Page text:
Nature reclaims public spaces during coronavirus lockdowns around the world

Fox cubs venture out from their den under a popular boardwalk alongside Lake Ontario in Toronto, Ontario, Canada April 22, 2020. REUTERS
With billions of people staying at home and almost no vehicles on streets or workers at factories due to the coronavirus pandemic, Nature has reclaimed its spots with greeneries growing at and creatures both wild and domesticated moving into developed spaces that are now empty amid lockdowns around the world.
Grass grows on Rome's popular Piazza Navona square after a huge drop in the number of visitors in Rome, Italy, April 9, 2020. REUTERS
A red fox stands at an empty parking lot in the southern Israeli city of Ashkelon, April 20, 2020. REUTERS
A dog and a red fox run around an empty skate park in the southern Israeli city of Ashkelon, April 19, 2020. REUTERS
Goats are seen outside a church in Llandudno, Wales, Britain, March 31, 2020. A herd of Kashmir goats invaded the Welsh seaside resort after the coronavirus lockdown left the streets deserted. REUTERS
Blossomed vegetation is seen in a public park in Khiam, Lebanon April 22, 2020. REUTERS
A man feeds deer in Harold Hill housing estate in Romford, Britain, April 3, 2020. REUTERS
A red-tailed hawk feasts on a pigeon in the Sheep Meadow of Central Park with the skyline of midtown Manhattan in the background in New York City, March 25, 2020. REUTERS
Newly hatched babies leatherback sea turtles make their way into the sea for the first time at a beach in Phanga Nga district, Thailand, March 27, 2020. Thailand has found the largest number of leatherback nests in two decades on Newly hatched babies leatherback sea turtles make their way into the sea for the first time at a beach in Phanga Nga district, Thailand, March 27, 2020. Thailand has found the largest number of leatherback nests in two decades on beaches bereft of tourists, environmentalists say. The 11 turtle nests authorities have found since last November were the highest number in 20 years, said Kongkiat Kittiwatanawong, the director of the Phuket Marine Biological Center. "This is a very good sign for us because many areas for spawn have been destroyed by humans," he told Reuters. No such nests had been found for the previous five years. REUTERS/Mongkhonsawat Leungvorapanmany areas for spawning have been destroyed by humans," he told Reuters. No such nests had been found for the previous five years. REUTERS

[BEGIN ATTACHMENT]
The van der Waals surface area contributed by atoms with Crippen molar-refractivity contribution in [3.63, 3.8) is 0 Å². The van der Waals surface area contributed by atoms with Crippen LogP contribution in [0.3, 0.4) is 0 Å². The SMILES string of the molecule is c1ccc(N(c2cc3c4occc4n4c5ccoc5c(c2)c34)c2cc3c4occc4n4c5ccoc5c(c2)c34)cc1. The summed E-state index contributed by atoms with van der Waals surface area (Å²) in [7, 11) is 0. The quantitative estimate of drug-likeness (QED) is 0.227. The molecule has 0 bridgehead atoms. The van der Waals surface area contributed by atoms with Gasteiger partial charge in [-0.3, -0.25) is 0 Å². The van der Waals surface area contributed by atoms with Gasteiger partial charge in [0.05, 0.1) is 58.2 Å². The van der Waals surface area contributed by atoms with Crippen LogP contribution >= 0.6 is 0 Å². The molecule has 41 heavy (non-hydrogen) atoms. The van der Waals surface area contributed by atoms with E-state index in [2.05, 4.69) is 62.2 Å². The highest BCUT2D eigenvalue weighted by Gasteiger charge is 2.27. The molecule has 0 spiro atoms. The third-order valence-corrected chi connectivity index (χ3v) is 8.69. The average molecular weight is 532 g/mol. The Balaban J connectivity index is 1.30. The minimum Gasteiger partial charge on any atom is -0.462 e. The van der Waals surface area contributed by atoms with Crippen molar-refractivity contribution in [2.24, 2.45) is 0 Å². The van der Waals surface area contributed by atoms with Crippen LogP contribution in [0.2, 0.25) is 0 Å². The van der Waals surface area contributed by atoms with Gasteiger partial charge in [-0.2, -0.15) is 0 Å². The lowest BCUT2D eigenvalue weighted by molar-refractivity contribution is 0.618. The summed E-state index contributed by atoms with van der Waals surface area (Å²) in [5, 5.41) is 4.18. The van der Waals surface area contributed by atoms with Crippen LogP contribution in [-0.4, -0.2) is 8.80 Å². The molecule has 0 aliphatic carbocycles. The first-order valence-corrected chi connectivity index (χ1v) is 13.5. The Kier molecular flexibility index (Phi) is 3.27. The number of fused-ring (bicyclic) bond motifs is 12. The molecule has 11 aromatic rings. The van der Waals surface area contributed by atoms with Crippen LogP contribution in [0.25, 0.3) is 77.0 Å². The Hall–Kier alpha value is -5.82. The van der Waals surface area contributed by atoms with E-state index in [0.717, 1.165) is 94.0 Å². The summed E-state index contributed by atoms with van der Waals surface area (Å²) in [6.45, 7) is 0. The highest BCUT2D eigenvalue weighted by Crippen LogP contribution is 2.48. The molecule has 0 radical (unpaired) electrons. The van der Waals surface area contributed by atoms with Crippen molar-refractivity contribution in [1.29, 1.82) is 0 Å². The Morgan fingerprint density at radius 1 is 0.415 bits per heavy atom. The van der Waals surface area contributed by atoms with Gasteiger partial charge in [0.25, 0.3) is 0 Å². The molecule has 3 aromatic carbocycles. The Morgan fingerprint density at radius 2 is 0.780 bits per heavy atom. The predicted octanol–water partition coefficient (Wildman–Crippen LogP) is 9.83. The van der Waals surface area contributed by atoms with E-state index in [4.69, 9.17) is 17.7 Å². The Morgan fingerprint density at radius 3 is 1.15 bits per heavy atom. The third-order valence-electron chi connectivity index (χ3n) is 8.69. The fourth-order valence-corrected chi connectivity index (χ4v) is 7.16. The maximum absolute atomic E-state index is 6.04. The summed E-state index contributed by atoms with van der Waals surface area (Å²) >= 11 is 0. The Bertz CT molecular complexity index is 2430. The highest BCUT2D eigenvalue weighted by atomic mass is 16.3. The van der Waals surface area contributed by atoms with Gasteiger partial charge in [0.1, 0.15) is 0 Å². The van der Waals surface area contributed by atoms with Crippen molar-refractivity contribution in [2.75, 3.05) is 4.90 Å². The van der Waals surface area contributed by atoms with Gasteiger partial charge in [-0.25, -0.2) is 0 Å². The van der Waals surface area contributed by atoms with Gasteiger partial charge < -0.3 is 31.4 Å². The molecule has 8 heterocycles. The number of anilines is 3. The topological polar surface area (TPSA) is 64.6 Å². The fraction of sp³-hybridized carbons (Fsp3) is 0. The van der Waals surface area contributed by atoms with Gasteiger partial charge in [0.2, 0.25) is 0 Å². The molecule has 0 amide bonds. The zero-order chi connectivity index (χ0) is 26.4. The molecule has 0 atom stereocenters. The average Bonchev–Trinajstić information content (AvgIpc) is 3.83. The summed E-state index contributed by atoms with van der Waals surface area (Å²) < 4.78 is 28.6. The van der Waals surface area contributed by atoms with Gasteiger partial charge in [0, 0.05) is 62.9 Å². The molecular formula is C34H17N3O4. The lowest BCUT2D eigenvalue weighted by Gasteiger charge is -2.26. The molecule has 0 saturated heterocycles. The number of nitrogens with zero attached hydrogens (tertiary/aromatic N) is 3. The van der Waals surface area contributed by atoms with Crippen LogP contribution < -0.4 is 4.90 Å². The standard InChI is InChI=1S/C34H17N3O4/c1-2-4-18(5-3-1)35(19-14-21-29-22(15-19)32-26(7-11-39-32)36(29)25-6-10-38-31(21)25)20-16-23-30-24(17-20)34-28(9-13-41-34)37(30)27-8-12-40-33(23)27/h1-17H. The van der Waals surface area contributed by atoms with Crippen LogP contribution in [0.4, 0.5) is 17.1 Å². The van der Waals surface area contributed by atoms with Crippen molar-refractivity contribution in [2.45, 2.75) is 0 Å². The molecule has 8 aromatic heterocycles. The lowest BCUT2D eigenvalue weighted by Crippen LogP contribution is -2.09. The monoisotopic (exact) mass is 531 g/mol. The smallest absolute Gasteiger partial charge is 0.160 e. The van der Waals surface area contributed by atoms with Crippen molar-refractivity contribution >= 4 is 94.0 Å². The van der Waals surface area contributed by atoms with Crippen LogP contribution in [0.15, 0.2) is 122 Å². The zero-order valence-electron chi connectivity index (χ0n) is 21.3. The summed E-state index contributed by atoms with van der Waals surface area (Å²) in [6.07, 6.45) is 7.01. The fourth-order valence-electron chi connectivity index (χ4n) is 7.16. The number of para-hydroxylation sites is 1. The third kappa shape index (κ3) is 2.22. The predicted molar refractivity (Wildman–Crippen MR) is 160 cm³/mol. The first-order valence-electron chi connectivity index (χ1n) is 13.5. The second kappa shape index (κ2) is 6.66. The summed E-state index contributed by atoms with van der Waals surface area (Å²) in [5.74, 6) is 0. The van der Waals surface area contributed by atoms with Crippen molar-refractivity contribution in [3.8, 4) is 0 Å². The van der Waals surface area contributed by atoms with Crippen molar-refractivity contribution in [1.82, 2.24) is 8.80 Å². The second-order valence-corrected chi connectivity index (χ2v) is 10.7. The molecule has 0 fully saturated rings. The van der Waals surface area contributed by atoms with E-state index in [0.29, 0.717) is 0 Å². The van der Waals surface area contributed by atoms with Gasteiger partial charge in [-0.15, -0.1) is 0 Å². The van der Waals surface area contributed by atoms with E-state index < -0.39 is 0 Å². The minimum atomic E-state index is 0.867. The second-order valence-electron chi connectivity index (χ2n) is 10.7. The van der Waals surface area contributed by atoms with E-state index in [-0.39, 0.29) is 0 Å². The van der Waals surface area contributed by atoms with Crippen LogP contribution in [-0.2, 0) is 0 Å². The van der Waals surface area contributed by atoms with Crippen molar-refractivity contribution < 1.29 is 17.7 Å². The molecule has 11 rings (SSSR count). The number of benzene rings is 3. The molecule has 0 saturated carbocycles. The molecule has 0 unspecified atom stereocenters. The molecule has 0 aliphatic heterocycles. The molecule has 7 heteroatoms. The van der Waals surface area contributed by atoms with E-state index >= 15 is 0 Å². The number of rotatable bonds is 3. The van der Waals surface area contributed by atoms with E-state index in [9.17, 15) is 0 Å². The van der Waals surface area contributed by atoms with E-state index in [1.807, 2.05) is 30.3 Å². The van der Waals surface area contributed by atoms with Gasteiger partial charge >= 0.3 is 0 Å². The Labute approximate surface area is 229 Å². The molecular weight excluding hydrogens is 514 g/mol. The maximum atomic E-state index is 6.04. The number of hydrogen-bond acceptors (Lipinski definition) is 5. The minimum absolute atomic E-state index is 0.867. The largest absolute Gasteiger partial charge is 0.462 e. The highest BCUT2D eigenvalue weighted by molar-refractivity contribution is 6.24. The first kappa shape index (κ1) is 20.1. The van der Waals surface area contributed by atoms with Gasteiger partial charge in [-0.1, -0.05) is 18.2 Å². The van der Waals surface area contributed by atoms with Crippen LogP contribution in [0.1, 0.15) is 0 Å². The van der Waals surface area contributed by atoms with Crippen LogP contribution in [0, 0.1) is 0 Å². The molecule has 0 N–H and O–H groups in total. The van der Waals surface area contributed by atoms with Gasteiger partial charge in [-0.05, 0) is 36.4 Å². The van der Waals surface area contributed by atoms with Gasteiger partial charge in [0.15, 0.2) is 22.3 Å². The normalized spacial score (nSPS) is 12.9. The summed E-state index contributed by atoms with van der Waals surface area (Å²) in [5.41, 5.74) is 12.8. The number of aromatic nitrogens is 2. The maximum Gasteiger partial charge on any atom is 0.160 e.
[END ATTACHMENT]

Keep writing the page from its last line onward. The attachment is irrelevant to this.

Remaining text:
A red fox stands in an empty park in the southern Israeli city of Ashkelon, April 19, 2020. REUTERS